Letting Go… following on from last month’s topic

I posed the question to you last month “If you don’t declutter your home now, what will it be like in a year’s time”?

I’ve just returned from a wonderful three weeks with my family in Italy, and I had the opportunity to discuss what I do with some of Jan’s friends during my stay. They were fascinated with the concept of decluttering, but concerned as to what one would do with any items they no longer wanted. Their problem, as they saw it, is that many of the objects cluttering their homes are very old and may have been in the family for years. Italy is such an ancient culture and their history is important to many Italians, consequently many of their homes are full of antiques and family heirlooms which have been passed down through the generations. The problem here though is the accumulation of these objects, and eventually as their homes fill up people find themselves in overwhelm. And it should be noted here that many Italians live in apartments rather than stand alone houses with garages and basements for storage.

I don’t know the complete answer here, though my inclination is always to pass things on, either within the family, or to those in need. I’m still pondering on this one…

Another take on this accumulation of clutter, and overwhelm, eventuates when downsizing, and this really comes into play when a family member needs to go into care. I recently had the opportunity to visit a rest home in Auckland, where the manager [a very good friend] was keen to hear any ideas I may have, as a professional declutterer, regarding the layout of the facilities and the residents’ rooms, and with a particular regard to safety. The common areas were fine as they had been designed around safety for their residents so there was plenty of space around furniture, and no extraneous objects in the way which could result in tripping or falling.

However, the residents’ rooms are another story. It appears that often families bring in furniture, and a multitude of objects, to make the room more comfy and welcoming for their loved one. Unfortunately the result of this, from what I saw, was more than one room so full of large cumbersome furniture that there was little room for the resident to walk around in, particularly if they needed a walking frame. This was definitely a safety issue. Additionally, the surfaces of the coffee table, dresser etc, were covered with so any ornaments and bits and pieces that the rooms seemed hopelessly cluttered. After discussing this with my friend, I prepared a flyer for her to give to families of new residents, and here is some of what I wrote:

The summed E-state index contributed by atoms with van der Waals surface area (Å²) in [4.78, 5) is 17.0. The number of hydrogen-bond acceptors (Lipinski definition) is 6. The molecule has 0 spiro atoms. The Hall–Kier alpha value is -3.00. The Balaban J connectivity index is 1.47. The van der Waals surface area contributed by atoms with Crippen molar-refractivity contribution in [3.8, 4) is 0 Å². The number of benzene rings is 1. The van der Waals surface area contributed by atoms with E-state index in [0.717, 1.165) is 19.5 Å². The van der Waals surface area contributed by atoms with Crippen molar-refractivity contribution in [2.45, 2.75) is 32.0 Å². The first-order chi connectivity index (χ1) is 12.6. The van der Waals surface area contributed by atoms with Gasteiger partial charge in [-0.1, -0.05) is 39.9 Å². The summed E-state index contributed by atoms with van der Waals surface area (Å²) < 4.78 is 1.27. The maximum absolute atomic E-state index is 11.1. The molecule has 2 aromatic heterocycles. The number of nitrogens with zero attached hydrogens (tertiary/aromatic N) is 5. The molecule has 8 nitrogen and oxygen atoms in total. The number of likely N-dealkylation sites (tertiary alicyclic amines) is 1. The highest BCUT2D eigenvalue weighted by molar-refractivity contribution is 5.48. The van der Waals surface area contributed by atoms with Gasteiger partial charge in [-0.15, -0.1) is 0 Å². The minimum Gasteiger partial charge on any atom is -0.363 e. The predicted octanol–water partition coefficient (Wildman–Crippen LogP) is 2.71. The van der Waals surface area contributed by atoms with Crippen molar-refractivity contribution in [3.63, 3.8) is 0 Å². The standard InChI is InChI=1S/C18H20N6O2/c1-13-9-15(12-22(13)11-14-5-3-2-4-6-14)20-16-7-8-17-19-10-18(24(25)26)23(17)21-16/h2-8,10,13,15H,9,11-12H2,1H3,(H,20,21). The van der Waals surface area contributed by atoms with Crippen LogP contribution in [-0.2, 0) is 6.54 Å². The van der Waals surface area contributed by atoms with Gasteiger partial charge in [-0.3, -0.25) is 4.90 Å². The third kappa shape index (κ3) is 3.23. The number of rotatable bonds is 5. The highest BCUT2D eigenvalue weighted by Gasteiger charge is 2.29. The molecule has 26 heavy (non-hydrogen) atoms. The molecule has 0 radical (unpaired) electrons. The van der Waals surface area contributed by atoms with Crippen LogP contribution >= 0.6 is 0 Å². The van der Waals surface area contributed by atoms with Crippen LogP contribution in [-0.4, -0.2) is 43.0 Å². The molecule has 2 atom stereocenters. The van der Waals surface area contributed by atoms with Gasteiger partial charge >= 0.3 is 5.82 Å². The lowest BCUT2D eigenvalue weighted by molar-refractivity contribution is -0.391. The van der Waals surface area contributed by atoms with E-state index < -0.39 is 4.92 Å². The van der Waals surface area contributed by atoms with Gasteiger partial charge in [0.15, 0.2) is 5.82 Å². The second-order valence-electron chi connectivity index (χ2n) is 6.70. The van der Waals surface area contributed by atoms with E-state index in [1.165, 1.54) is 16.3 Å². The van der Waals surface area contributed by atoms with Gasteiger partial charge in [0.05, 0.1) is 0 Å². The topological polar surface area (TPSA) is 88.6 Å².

“As someone who had both parents in residential then hospital care I very much wanted to make their living space warm and inviting. I am therefore aware of how a family feels when putting their loved one into residential care, and the desire to create a homely atmosphere in their room is understandable. However, it is my opinion that it is preferable for residents to have a minimum amount of furniture in their rooms. If they have large items of furniture, their floor space becomes severely restricted and may therefore make tripping much more likely. In other words, ideally their floor space should be as clear as possible.

My recommendation to families is that they use photos and perhaps paintings to decorate the walls of their loved one’s room. This means that the floor can remain uncluttered and they will have the space to move around their room, particularly if they need to use a walker or wheelchair. Additional furniture such as a chest of drawers, or bookcase, will immediately restrict their space. Generally, residents’ rooms have adequate storage space for clothes and personal belongings, and in my experience, less rather than more is always preferable.

Many of us have had or will have the situation arise where our loved ones go into a care facility. I hope what I have written here is helpful.

I wish you a wonderful month ahead, and much joy and blessings.

In Joy!

Angella Gilbert

P: 09 410 4166
M: 027 224 8937
E: angella@gioia.net.nz
W: www.gioia.net.nz

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